An assistant professor of psychology at USF has been appointed to a national subcommittee that is dedicated to addressing concerns of mental health brought on by mass casualty emergencies.
Lisa Brown, who works at the Department of Aging and Mental Health at the Louis de la Parte Florida Mental Health Institute, was appointed as a voting member to the Disaster Mental Health Subcommittee.
"I am excited to participate as a member of the subcommittee," Brown said. "This is an opportunity to have an impact on policy at a national level to improve disaster mental health care."
Brown's areas of expertise are older adults, special population, communications and the delivery of mental health services.
Her research has proven that, in the past, a high percentage of hurricane survivors experienced post-traumatic stress disorder, anxiety and depression, yet they didn't find help.
One of Brown's main goals is to improve disaster relief services. Her work helps first responders, mental health specialists and other specialists such as those who care for senior citizens.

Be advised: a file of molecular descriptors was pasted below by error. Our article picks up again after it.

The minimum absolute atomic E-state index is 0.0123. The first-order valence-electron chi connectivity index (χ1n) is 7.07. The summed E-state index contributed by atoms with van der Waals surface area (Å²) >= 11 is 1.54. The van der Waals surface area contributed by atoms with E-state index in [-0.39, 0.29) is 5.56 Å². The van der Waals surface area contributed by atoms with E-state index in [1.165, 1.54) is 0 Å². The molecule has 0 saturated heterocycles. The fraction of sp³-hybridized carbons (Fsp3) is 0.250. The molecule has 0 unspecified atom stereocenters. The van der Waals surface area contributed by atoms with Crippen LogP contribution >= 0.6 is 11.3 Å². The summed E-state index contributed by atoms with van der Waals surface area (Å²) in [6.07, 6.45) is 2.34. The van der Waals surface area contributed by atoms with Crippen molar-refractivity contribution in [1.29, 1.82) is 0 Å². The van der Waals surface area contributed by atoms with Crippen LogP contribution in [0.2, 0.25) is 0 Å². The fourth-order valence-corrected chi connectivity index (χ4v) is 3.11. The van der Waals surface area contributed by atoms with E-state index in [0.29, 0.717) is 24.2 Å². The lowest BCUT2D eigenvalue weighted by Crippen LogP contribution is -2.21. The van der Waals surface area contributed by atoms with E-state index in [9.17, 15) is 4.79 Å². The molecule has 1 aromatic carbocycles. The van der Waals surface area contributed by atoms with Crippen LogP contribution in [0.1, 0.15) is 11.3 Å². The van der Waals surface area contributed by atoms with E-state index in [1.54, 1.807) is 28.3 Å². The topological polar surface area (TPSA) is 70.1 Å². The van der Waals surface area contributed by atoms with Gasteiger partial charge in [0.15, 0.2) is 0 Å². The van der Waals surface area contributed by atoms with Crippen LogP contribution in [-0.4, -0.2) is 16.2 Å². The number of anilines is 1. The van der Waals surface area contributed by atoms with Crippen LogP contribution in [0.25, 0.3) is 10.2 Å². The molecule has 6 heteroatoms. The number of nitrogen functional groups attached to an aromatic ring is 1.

"For a variety of reasons, many people who are adversely affected by disasters do not elect to receive disaster mental health services," Brown said. "When and how these services are delivered is extremely important."
A division of the National Biodefense Science Board, the subcommittee addresses communication, education and the use of mental health interventions before, during and after emergencies involving a significant number of casualties. Members of the subcommittee include experts in public and mental health, according to the U.S. Department of Health and Human Services.
Chair of the board Patricia Quinlisk said the subcommittee was created as recognition that disasters can sometimes affect communities mentally as well as physically.
Quinlisk, a medical epidemiologist at the Iowa Department of Public Health and a professor at the University of Iowa, said that in the past decade it has been recognized that mental health issues are very substantial.
She also said 90 percent of Americans affected by 9/11 reported sleeping problems and that this is an example of a mental health side effect of a disaster.
"Until recently, the emphasis has largely been on physical safety and meeting medical needs," Quinlisk said. "There is a growing recognition that mental health needs to be incorporated into all phases of a disaster. I believe that the activities of the subcommittee will make a significant contribution to improving our systems of care.